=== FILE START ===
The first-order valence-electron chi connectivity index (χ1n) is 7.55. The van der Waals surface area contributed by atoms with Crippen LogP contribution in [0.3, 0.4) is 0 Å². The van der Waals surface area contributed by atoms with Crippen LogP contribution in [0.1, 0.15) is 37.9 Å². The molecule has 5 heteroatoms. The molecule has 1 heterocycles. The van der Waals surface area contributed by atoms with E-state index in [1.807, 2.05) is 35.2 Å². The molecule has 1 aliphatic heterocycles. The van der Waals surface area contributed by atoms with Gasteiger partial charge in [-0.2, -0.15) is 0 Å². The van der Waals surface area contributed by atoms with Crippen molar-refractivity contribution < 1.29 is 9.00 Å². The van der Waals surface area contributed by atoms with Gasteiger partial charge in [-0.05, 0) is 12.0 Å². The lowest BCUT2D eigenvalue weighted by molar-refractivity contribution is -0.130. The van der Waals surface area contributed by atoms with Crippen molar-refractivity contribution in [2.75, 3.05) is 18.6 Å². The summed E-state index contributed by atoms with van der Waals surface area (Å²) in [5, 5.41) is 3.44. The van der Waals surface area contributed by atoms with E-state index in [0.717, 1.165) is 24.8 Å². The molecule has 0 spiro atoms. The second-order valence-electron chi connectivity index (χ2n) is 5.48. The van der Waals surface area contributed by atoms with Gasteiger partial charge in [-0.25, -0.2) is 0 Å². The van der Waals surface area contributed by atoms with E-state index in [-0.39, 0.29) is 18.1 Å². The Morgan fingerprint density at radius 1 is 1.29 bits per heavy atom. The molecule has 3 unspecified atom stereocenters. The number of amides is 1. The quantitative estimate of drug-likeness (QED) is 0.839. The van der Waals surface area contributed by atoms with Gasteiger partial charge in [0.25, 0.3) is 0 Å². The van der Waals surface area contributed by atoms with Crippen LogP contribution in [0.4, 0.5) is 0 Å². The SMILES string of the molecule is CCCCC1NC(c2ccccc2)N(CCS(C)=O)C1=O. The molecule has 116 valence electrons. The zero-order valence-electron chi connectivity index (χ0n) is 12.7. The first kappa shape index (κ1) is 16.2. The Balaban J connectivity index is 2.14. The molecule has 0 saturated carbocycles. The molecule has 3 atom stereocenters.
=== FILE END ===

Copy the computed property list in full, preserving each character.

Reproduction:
The first-order valence-electron chi connectivity index (χ1n) is 7.55. The van der Waals surface area contributed by atoms with Crippen LogP contribution in [0.3, 0.4) is 0 Å². The van der Waals surface area contributed by atoms with Crippen LogP contribution in [0.1, 0.15) is 37.9 Å². The molecule has 5 heteroatoms. The molecule has 1 heterocycles. The van der Waals surface area contributed by atoms with E-state index in [1.807, 2.05) is 35.2 Å². The molecule has 1 aliphatic heterocycles. The van der Waals surface area contributed by atoms with Gasteiger partial charge in [-0.2, -0.15) is 0 Å². The van der Waals surface area contributed by atoms with Crippen molar-refractivity contribution < 1.29 is 9.00 Å². The van der Waals surface area contributed by atoms with Gasteiger partial charge in [-0.05, 0) is 12.0 Å². The lowest BCUT2D eigenvalue weighted by molar-refractivity contribution is -0.130. The van der Waals surface area contributed by atoms with Crippen molar-refractivity contribution in [2.75, 3.05) is 18.6 Å². The summed E-state index contributed by atoms with van der Waals surface area (Å²) in [5, 5.41) is 3.44. The van der Waals surface area contributed by atoms with E-state index in [0.717, 1.165) is 24.8 Å². The molecule has 0 spiro atoms. The second-order valence-electron chi connectivity index (χ2n) is 5.48. The van der Waals surface area contributed by atoms with Gasteiger partial charge in [-0.25, -0.2) is 0 Å². The van der Waals surface area contributed by atoms with E-state index in [-0.39, 0.29) is 18.1 Å². The Morgan fingerprint density at radius 1 is 1.29 bits per heavy atom. The molecule has 3 unspecified atom stereocenters. The number of amides is 1. The quantitative estimate of drug-likeness (QED) is 0.839. The van der Waals surface area contributed by atoms with Gasteiger partial charge in [0.25, 0.3) is 0 Å². The van der Waals surface area contributed by atoms with Crippen LogP contribution in [0.4, 0.5) is 0 Å². The SMILES string of the molecule is CCCCC1NC(c2ccccc2)N(CCS(C)=O)C1=O. The molecule has 116 valence electrons. The zero-order valence-electron chi connectivity index (χ0n) is 12.7. The first kappa shape index (κ1) is 16.2. The Balaban J connectivity index is 2.14. The molecule has 0 saturated carbocycles. The molecule has 3 atom stereocenters.